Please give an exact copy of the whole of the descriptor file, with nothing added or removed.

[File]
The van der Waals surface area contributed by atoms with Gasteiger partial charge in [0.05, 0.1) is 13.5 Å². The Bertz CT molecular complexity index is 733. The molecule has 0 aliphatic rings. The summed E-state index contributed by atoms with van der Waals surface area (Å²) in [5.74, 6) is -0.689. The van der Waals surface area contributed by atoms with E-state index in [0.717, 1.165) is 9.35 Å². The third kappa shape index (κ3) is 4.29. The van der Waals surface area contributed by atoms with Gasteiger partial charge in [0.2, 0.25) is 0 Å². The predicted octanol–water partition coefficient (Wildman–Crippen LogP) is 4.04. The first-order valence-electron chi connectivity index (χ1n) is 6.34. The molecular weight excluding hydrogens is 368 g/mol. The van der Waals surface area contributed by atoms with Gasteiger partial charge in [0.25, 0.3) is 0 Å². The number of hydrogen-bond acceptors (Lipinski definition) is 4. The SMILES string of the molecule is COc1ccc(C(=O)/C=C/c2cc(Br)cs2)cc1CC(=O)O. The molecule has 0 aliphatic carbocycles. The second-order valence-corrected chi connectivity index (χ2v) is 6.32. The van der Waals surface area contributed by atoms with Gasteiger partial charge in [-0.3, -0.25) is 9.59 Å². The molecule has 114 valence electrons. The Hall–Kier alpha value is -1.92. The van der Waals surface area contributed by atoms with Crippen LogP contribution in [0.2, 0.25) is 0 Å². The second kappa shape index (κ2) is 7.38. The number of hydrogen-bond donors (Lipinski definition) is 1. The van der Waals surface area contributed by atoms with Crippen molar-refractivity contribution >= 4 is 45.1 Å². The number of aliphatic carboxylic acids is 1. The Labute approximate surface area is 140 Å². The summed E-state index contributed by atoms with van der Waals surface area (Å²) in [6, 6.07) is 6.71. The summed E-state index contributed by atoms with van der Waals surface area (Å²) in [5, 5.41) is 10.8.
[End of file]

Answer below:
The van der Waals surface area contributed by atoms with Gasteiger partial charge in [0.05, 0.1) is 13.5 Å². The Bertz CT molecular complexity index is 733. The molecule has 0 aliphatic rings. The summed E-state index contributed by atoms with van der Waals surface area (Å²) in [5.74, 6) is -0.689. The van der Waals surface area contributed by atoms with E-state index in [0.717, 1.165) is 9.35 Å². The third kappa shape index (κ3) is 4.29. The van der Waals surface area contributed by atoms with Gasteiger partial charge in [0.2, 0.25) is 0 Å². The predicted octanol–water partition coefficient (Wildman–Crippen LogP) is 4.04. The first-order valence-electron chi connectivity index (χ1n) is 6.34. The molecular weight excluding hydrogens is 368 g/mol. The van der Waals surface area contributed by atoms with Gasteiger partial charge in [0.25, 0.3) is 0 Å². The number of hydrogen-bond acceptors (Lipinski definition) is 4. The SMILES string of the molecule is COc1ccc(C(=O)/C=C/c2cc(Br)cs2)cc1CC(=O)O. The molecule has 0 aliphatic carbocycles. The second-order valence-corrected chi connectivity index (χ2v) is 6.32. The van der Waals surface area contributed by atoms with Gasteiger partial charge in [-0.3, -0.25) is 9.59 Å². The molecule has 114 valence electrons. The Hall–Kier alpha value is -1.92. The van der Waals surface area contributed by atoms with Crippen LogP contribution in [0.2, 0.25) is 0 Å². The second kappa shape index (κ2) is 7.38. The number of hydrogen-bond donors (Lipinski definition) is 1. The van der Waals surface area contributed by atoms with Crippen molar-refractivity contribution >= 4 is 45.1 Å². The number of aliphatic carboxylic acids is 1. The Labute approximate surface area is 140 Å². The summed E-state index contributed by atoms with van der Waals surface area (Å²) in [6, 6.07) is 6.71. The summed E-state index contributed by atoms with van der Waals surface area (Å²) in [5, 5.41) is 10.8.